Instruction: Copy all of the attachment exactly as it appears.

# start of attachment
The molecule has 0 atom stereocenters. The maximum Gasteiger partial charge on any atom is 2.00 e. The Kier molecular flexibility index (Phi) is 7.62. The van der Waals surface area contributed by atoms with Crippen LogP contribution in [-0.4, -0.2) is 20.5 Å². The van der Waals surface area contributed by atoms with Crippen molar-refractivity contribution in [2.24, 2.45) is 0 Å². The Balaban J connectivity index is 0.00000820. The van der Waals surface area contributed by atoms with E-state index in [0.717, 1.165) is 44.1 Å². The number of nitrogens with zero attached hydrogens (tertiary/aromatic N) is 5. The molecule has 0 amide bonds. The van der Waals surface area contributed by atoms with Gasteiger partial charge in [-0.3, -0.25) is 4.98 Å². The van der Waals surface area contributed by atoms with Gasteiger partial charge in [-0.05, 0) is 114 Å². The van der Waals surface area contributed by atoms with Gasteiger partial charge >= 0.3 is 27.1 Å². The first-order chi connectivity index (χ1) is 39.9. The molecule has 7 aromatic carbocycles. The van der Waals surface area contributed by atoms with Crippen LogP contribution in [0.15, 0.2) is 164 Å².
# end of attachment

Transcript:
The molecule has 0 atom stereocenters. The maximum Gasteiger partial charge on any atom is 2.00 e. The Kier molecular flexibility index (Phi) is 7.62. The van der Waals surface area contributed by atoms with Crippen LogP contribution in [-0.4, -0.2) is 20.5 Å². The van der Waals surface area contributed by atoms with Crippen molar-refractivity contribution in [2.24, 2.45) is 0 Å². The Balaban J connectivity index is 0.00000820. The van der Waals surface area contributed by atoms with E-state index in [0.717, 1.165) is 44.1 Å². The number of nitrogens with zero attached hydrogens (tertiary/aromatic N) is 5. The molecule has 0 amide bonds. The van der Waals surface area contributed by atoms with Gasteiger partial charge in [-0.3, -0.25) is 4.98 Å². The van der Waals surface area contributed by atoms with Gasteiger partial charge in [-0.05, 0) is 114 Å². The van der Waals surface area contributed by atoms with Gasteiger partial charge >= 0.3 is 27.1 Å². The first-order chi connectivity index (χ1) is 39.9. The molecule has 7 aromatic carbocycles. The van der Waals surface area contributed by atoms with Crippen LogP contribution in [0.15, 0.2) is 164 Å².